To study the nature of bear market bottoms, and how investors reacted to them, Napier analyzed “some 70,000 articles from the Wall Street Journal written in the two months either side of the four great bear market bottoms.” From his research he unearths “approaches that have worked in assessing when the bear is about to become the bull. What also emerges is an understanding of how similar the great four bear-market bottoms were, in turn leading us to a set of signals to guide investment strategy.” (p. 27)

As a measure of value Napier adopts Tobin’s q ratio, “the stock-market valuation of a company relative to the replacement value of its assets.” The four market bottoms in this book “are the only occasions when equities were at more than a 70% discount to replacement value.” (p. 29) The years 1921, 1932, 1949, and 1982, Napier claims, “also mark momentous change in American society. There was the birth of the consumer society (1921), the birth of big government (1932), the birth of the military-industrial complex (1949) and the rebirth of free markets (1982).” (p. 31)

Napier’s analysis often flies in the face of common wisdom. For instance, the popular myth that the stock market leads the economy by six to nine months is incorrect, at least for the four market bottoms analyzed in this book. “At these extreme times it seems the bottoms for the economy and the equity market were much closer together and the economy might have led the stock market.” This is an important finding since it “suggests the risk to investors at these extreme times may not be as great as often assumed. An investor need not buy equities on his forecast that the economy will start to improve in six-to-nine months. At the great bear market bottoms there is likely to be growing evidence the economy is already on the mend.” (pp. 253-54)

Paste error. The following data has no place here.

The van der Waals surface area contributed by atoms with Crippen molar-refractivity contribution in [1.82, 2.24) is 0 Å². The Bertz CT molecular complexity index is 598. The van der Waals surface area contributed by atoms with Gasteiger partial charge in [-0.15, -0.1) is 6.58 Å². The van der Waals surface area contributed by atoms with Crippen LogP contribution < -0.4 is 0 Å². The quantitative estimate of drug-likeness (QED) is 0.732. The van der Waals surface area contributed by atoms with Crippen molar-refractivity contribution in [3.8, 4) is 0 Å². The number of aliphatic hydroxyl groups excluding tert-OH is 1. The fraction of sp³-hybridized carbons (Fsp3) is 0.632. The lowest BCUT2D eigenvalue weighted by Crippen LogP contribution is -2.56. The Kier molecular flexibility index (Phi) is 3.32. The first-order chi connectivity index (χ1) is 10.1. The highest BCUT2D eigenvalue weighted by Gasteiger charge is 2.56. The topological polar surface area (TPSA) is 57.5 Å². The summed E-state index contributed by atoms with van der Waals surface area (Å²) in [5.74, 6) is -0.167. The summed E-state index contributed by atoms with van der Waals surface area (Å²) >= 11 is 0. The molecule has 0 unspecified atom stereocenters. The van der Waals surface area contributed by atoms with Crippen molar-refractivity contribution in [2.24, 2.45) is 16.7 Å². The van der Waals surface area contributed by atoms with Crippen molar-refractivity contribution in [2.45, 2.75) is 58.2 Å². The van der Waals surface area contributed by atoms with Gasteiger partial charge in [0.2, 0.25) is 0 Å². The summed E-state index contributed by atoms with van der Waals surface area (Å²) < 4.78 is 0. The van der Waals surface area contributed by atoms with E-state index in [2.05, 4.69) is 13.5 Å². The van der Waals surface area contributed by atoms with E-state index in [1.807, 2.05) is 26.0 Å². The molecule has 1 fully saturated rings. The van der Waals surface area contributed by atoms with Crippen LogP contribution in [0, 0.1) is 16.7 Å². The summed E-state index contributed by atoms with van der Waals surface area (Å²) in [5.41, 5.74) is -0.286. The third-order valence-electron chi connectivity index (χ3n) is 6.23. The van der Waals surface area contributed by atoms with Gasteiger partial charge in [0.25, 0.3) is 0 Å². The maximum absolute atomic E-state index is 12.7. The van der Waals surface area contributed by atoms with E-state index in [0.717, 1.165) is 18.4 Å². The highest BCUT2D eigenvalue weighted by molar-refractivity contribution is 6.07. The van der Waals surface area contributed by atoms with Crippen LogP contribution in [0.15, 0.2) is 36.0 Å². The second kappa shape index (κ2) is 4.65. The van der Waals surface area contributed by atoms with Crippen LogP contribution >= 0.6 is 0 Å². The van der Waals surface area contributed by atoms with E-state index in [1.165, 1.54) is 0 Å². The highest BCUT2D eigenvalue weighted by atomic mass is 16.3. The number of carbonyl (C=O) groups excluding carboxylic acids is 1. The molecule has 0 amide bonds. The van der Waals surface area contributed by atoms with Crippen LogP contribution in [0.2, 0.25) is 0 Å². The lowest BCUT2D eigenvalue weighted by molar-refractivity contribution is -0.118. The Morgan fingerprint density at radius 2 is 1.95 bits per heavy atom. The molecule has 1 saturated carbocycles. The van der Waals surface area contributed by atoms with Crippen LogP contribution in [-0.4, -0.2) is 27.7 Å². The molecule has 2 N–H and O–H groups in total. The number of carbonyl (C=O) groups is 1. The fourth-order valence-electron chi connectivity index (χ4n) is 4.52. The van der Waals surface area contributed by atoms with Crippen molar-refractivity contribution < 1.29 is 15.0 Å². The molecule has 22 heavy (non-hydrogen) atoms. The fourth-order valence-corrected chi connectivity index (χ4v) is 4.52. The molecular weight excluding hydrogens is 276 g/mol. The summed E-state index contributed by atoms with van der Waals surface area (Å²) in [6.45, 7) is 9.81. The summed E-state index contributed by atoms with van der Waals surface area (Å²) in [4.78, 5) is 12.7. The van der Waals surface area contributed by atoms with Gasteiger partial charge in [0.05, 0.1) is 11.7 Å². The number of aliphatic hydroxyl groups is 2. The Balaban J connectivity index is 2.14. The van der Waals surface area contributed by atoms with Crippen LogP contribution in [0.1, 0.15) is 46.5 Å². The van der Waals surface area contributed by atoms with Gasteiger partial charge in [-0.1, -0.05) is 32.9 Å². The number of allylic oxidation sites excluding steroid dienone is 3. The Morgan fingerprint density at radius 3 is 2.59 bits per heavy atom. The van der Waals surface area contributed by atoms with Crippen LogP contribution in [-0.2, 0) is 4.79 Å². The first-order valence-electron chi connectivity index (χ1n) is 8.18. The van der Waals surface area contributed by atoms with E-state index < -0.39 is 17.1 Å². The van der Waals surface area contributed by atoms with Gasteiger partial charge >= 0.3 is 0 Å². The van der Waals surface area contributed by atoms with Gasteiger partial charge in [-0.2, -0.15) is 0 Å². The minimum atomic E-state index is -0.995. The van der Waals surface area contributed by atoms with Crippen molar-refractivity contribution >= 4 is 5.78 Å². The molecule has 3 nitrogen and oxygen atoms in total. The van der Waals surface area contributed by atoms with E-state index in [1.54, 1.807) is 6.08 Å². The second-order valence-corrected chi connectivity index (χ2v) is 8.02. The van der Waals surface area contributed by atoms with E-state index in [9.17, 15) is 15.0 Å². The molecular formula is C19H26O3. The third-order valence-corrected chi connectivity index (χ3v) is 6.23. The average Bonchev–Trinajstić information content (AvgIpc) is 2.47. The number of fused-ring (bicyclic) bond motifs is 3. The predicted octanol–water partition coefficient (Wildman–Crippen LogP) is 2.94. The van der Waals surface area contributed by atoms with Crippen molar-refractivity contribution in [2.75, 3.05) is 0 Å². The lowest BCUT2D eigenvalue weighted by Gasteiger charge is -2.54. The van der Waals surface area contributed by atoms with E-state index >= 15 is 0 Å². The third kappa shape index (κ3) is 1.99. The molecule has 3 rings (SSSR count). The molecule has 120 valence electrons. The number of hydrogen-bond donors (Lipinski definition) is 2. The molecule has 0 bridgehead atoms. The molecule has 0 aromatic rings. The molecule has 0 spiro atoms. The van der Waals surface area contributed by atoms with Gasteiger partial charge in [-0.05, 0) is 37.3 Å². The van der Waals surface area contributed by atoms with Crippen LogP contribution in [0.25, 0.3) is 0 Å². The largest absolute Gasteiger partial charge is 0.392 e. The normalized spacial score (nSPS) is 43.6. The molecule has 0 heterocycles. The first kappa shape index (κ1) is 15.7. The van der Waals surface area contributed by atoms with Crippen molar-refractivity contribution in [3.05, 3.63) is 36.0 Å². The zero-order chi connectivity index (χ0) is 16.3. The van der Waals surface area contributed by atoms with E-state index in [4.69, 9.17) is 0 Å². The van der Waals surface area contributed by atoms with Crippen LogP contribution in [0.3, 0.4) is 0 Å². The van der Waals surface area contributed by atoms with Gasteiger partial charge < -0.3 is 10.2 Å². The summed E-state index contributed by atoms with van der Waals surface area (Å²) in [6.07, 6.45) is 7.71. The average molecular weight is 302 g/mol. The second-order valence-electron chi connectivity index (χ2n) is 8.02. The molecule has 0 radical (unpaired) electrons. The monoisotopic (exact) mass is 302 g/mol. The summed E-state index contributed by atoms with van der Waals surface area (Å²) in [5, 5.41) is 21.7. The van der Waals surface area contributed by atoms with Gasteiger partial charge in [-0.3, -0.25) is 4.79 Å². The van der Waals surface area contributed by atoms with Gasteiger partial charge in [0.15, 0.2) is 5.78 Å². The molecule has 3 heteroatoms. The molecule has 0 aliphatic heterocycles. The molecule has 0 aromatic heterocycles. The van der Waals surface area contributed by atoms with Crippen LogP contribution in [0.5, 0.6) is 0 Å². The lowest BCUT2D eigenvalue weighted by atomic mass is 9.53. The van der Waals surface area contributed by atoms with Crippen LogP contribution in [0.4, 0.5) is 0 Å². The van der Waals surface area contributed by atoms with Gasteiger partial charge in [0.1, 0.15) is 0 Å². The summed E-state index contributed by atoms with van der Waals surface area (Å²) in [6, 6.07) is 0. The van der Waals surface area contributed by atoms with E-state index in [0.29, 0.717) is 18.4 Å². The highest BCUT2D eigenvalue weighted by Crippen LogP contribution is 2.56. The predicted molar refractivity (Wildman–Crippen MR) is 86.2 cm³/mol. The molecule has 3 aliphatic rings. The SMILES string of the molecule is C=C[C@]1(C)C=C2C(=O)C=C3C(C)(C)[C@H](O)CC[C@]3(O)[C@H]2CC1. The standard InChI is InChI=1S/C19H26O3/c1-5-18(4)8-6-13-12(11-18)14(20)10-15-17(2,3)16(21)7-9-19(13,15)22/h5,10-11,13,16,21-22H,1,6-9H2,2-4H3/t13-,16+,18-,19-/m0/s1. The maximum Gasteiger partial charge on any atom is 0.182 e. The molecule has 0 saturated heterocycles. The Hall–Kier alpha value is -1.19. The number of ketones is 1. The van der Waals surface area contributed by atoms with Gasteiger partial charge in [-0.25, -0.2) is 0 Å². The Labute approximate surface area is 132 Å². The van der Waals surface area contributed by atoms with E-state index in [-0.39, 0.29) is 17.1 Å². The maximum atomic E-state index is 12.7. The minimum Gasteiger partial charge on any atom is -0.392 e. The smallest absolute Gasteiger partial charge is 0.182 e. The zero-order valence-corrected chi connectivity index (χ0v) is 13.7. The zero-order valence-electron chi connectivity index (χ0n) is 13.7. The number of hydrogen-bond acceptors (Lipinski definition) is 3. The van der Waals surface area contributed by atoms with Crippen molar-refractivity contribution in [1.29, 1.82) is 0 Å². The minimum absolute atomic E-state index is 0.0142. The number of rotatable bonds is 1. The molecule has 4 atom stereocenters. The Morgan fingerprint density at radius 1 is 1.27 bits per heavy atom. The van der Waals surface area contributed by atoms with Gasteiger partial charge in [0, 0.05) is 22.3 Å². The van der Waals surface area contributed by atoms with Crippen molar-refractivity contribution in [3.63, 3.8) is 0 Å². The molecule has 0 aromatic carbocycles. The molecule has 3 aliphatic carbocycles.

Whatever one’s view of what the next longer-term move in the market is likely to be—up or down—Napier’s history and analysis of major bear market bottoms is worth reading now, and tucking away for darker times.

Wednesday, March 16, 2016

Overholt, Ma, and Law, Renminbi Rising

Writing about China is fraught with dangers. The country is not known for its transparency, and its economy is evolving rapidly. And yet, as China becomes an increasingly accepted partner not only in global trade but in global financial markets as well, western policymakers, investors, and businessmen crave solid analysis. It is particularly important to understand the role of China’s currency in the global monetary system so that we don’t succumb to what Stanley Druckenmiller called, referring to Donald Trump’s erroneous claim that “China is manipulating their currency and holding it down,” “a kindergartner … view of economics.”